Going to Church When You Think You Might Not Like What You Hear

Dear young friend of mine,

As a teenager in this day and time, I would guess that you hear a lot about being yourself, following your own path, discovering your own truth. Platitudes like, “you do you” seem to ring true, but are they?

Ever since Adam and Eve ate a bite of forbidden fruit, we human beings have been throwing off authority and determining to be our own bosses. We decide for ourselves what is good and what is bad for us. Truth is relative, and it is individual. “My truth” may not be “your truth.” We also are told, in subtle ways and very loud ones, that authority is relative. Be your own master! The principles I live by might not agree with yours, but both are “valid” and should be respected. We should not obey any authority that seems out of synch with how we think and feel about a certain area of our lives.

But just like Adam and Eve, we deceive ourselves if we think we are our own bosses. It’s human nature to follow, to give authority to something or someone, and we are always in danger of giving authority to sources that ultimately will betray us. Adam and Eve gave the snake authority over them, and not only were they deceived by him, but the consequence was expulsion from their home.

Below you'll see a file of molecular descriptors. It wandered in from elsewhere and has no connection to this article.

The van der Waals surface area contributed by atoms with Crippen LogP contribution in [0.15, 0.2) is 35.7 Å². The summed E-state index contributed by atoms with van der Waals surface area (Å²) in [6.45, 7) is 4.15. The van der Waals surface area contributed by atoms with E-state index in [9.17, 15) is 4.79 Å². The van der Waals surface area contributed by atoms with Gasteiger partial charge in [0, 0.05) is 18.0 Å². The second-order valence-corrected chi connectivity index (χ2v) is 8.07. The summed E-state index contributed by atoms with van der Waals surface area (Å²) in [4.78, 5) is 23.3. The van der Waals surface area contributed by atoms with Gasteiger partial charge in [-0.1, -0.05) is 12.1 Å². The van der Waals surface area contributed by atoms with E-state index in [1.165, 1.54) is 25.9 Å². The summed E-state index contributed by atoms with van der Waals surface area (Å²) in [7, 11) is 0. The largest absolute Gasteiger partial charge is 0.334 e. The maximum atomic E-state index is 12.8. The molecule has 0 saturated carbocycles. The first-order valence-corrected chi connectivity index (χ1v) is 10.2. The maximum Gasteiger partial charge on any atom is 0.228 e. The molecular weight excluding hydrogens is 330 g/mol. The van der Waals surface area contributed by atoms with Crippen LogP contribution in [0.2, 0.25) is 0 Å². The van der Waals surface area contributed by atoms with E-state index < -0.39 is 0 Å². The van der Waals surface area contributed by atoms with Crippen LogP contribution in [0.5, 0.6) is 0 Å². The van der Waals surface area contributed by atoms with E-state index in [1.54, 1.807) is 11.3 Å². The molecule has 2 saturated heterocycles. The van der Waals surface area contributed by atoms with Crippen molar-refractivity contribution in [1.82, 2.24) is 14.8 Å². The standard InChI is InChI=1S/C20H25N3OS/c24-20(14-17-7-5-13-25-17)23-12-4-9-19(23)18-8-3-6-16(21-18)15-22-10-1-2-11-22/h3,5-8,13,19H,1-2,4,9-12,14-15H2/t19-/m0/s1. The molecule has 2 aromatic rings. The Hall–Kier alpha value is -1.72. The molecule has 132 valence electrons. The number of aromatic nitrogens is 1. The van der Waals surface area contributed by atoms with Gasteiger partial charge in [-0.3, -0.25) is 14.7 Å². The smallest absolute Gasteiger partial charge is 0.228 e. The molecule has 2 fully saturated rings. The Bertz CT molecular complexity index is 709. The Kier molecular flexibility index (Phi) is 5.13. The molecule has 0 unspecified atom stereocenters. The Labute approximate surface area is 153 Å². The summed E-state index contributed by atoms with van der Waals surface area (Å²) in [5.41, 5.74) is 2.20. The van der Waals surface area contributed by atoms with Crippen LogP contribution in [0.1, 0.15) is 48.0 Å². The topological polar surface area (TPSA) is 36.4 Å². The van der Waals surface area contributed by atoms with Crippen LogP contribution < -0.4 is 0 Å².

Be it the “popular” kids in your school or the latest Instagram influencer, we humans are by nature vulnerable to being led down some treacherous paths. What appears attractive to us initially, often unravels as shallow at best, or evil at worst. When I was 16 I had an older, cooler friend who smoked cigarettes. She made it look glamorous. She made it look cool. Of course I followed her lead. What appeared cool quickly became a smelly secret that I was always trying to hidefrom my parents, and it took me several years to get rid of the nicotine demon.